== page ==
Every culture around the world has some form of meat served on a stick. In the Middle East, they’re kebabs. In Germany, it’s schnitzel skewers. In Indonesia, it’s called satay, while Nigerians call it suya. However, there are few that have captured the culinary imagination of eaters like yakitori – the Japanese chicken on a stick dish. Below, we’ll explore the history, types and options, ordering method, and even where to find the best yakitori.
It’s important to understand that originally, there was no yakitori (chicken on a stick). There was yakiton – grilled pork – and there was kushikatsu – deep fried pork on a stick. Chicken became popular around 1900, but took a hit during WWII due to scarcity and costs. The end of the war, and the wider availability of American broilers, reduced costs and made yakitori an affordable reality for millions of Japanese. Since then, it has become ubiquitous in Japan, and has spread to the US and the rest of the world.
Rather than just a single recipe option, you’ll find a host of different flavors on offer from many restaurants serving yakitori. For instance, negima is breast or thigh meat cooked with green onion, and is one of the “classics”. Other choices include:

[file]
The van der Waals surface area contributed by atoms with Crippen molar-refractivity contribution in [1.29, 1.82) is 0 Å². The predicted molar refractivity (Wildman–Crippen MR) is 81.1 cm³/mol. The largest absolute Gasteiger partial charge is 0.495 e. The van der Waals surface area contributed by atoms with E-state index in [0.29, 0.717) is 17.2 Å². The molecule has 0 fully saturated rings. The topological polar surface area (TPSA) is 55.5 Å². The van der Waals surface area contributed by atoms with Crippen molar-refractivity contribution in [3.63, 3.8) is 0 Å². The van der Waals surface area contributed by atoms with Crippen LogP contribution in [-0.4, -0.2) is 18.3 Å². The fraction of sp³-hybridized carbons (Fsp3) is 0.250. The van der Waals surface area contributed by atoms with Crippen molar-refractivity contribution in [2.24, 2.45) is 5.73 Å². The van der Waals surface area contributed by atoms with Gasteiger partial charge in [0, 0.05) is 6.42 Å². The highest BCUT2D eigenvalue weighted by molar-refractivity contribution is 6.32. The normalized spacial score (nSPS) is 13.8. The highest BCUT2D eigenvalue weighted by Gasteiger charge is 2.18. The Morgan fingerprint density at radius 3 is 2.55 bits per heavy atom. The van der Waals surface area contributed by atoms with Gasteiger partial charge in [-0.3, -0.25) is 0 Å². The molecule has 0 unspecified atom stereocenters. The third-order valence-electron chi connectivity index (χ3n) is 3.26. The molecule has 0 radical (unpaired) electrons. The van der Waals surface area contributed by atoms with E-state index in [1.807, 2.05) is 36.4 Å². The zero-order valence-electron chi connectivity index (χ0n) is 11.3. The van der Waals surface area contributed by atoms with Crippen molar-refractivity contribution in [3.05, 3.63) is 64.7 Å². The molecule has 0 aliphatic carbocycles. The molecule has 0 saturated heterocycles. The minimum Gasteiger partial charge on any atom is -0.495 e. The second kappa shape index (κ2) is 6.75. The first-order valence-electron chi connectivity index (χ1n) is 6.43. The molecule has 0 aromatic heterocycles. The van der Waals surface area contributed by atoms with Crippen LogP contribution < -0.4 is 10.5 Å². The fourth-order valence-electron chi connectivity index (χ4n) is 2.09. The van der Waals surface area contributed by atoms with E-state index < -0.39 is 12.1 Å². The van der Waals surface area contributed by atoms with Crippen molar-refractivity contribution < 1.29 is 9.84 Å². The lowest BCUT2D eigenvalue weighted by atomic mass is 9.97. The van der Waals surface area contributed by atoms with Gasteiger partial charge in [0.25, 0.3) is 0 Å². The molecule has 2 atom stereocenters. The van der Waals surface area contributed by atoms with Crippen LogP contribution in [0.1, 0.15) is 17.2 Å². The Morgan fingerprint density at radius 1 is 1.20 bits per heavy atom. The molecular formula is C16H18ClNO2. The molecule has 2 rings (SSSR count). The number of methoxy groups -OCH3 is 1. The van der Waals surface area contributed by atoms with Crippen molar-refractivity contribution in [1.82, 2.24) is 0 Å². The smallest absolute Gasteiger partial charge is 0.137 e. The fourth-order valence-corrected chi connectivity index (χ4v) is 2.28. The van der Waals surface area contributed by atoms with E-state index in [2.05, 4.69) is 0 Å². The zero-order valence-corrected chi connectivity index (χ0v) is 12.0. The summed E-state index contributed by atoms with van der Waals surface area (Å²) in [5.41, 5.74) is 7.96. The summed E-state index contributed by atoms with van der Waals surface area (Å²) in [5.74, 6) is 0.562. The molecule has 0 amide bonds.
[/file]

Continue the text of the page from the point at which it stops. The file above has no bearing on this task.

There are numerous other options out there, from nankotsu to reba, hato to sunagimo, and many more. It’s a wide world, and a delicious exploration. If you’re at a loss, just remember that the name of the dish varies with the part of the bird being served in most instances.
These days, it seems like just about any restaurant will offer some sort of yakitori. It’s literally everywhere. However, if you really want to experience the depths of flavor that can be created with little more than fire, chicken and salt, go to a yakitori-ya, which is a restaurant specializing in yakitori dishes. When ordering, remember that shio means salt, and that tare is a sweet/savory sauce that offers a bolder flavor. These are usually the only two seasoning choices, but wasabi is sometimes offered.
Here at Z & Y Bistro, our yakitori pays homage to the Japanese traditions while incorporating distinct and authentic Chinese spices and flavors to create a San Francisco original Asian fusion!